Gospel Topics: “Translation and Historicity of the Book of Abraham” July 08 2014

This morning the Church of Jesus Christ of Latter-day Saints published another essay in its Gospel Topics series at LDS.org, this one on the subject of  “Translation and Historicity of the Book of Abraham.” The essay discusses a number of complexities surrounding the coming forth of the Book of Abraham, with a refreshing candor that balances scholarly rigor and faith in the book's scriptural authenticity and value.

Among other things, the essay offers an insightful approach to this book of scripture that takes into account many of the issues raised by contemporary scholarship. Rather that treating the scriptural text as a direct translation of a papyrus written by Abraham himself, the essay suggests that:

Joseph’s study of the papyri may have led to a revelation about key events and teachings in the life of Abraham, much as he had earlier received a revelation about the life of Moses while studying the Bible. This view assumes a broader definition of the words translator and translation. According to this view, Joseph’s translation was not a literal rendering of the papyri as a conventional translation would be. Rather, the physical artifacts provided an occasion for meditation, reflection, and revelation. They catalyzed a process whereby God gave to Joseph Smith a revelation about the life of Abraham, even if that revelation did not directly correlate to the characters on the papyri.

Thus, a space is clearly opened up for faithful Latter-day Saints to consider the Book of Abraham as a kind of midrash, an inspired account of the life and teachings of Abraham, revealed directly to the prophet Joseph Smith.

Author David Bokovoy has discussed these issues at some length, establishing himself as perhaps the premier exponent of the catalyst theory of the Book of Abraham. In his book, Authoring the Old Testament: Genesis—Deuteronomyhe explores in great detail the questions and insights raised about Abraham by historical criticism and documentary analysis. Professor Bokovoy's chapter on the Book of Abraham in Authoring the Old Testament is an absolute must read for Latter-day Saints interested in these questions.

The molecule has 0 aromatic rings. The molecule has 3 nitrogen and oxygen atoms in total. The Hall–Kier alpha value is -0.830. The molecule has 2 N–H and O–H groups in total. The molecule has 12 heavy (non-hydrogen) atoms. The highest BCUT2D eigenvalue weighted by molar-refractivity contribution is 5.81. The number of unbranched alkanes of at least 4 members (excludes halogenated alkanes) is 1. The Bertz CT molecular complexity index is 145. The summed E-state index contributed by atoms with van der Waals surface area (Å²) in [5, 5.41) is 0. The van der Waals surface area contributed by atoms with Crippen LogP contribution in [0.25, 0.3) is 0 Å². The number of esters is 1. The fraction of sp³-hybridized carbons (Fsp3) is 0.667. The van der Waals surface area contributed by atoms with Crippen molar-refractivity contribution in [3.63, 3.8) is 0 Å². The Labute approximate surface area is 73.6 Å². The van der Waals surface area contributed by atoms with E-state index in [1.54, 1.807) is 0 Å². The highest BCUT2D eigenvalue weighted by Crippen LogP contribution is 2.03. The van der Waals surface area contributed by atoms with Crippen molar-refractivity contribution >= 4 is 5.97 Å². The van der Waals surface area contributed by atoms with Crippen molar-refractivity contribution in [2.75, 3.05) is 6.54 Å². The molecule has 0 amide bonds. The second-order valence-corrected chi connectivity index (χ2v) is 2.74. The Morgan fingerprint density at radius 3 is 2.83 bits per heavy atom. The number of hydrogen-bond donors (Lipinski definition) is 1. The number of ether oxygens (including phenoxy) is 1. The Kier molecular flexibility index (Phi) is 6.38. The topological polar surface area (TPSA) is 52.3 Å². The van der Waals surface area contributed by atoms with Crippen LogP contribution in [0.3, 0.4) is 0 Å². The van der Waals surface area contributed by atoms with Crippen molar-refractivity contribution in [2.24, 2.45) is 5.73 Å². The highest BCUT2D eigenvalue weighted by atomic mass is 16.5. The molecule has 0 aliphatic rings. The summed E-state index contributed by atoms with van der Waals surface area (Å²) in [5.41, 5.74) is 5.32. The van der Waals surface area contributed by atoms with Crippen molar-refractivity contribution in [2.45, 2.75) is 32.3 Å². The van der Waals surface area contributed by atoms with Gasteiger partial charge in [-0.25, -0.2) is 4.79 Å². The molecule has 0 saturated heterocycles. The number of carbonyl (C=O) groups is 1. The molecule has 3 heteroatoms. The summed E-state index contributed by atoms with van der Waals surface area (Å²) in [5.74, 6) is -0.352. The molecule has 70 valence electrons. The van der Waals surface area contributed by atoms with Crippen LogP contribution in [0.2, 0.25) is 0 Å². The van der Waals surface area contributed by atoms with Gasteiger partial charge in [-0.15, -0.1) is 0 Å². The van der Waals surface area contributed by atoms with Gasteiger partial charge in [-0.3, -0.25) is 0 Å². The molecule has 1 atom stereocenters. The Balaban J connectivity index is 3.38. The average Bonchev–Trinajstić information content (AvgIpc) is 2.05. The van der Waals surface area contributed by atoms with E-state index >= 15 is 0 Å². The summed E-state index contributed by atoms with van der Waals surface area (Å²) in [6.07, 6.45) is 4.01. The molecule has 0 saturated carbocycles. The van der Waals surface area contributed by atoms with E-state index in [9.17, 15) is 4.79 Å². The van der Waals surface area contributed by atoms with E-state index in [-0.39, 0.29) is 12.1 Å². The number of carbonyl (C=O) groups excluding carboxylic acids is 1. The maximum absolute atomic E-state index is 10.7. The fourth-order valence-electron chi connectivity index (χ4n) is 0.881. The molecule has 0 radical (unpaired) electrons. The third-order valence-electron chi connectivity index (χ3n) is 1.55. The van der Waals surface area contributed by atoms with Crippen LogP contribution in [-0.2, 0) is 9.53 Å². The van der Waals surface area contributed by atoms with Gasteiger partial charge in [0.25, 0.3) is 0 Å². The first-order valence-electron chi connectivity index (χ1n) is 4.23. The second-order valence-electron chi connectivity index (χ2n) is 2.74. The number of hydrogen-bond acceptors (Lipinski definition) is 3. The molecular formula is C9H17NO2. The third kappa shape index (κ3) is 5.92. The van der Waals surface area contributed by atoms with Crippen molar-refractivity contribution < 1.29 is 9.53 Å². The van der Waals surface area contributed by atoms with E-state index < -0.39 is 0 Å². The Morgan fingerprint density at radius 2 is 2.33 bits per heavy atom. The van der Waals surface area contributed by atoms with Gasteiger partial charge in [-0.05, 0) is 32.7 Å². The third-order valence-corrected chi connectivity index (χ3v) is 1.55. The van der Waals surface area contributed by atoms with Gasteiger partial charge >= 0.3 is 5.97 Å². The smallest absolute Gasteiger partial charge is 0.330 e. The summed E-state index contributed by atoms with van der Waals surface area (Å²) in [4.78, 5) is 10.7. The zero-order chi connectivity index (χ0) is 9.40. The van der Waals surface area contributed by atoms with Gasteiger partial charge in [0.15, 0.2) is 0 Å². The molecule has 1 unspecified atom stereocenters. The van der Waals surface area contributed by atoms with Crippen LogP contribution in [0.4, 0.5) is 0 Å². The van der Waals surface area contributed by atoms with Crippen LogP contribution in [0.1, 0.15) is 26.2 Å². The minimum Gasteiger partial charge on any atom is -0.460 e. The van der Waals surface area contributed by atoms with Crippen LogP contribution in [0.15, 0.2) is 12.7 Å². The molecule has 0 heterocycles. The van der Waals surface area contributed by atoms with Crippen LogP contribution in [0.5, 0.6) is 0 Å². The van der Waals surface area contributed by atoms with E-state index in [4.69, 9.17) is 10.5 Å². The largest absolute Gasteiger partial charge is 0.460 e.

Authoring the Old Testament: Genesis—Deuteronomy is available in both print and ebook, and can be purchased here.

David Bokovoy holds a PhD in Hebrew Bible and the Ancient Near East and an MA in Near Eastern and Judaic Studies both from Brandeis University. He received his BA from Brigham Young University, majoring in History and minoring in Near Eastern Studies. In addition to his work in Mormon studies, David has published articles on the Hebrew Bible in a variety of academic venues including the Journal of Biblical Literature, Vetus TestamentumStudies in the Bible and Antiquity, and the FARMS Review. He is the co-author of the book Testaments: Links Between the Book of Mormon and the Hebrew Bible. The father of four children Kate, Rebekah, Joshua, and Madelyn, David is married to the former Carolyn Bird. He currently teaches courses in Bible and Mormon Studies at the University of Utah.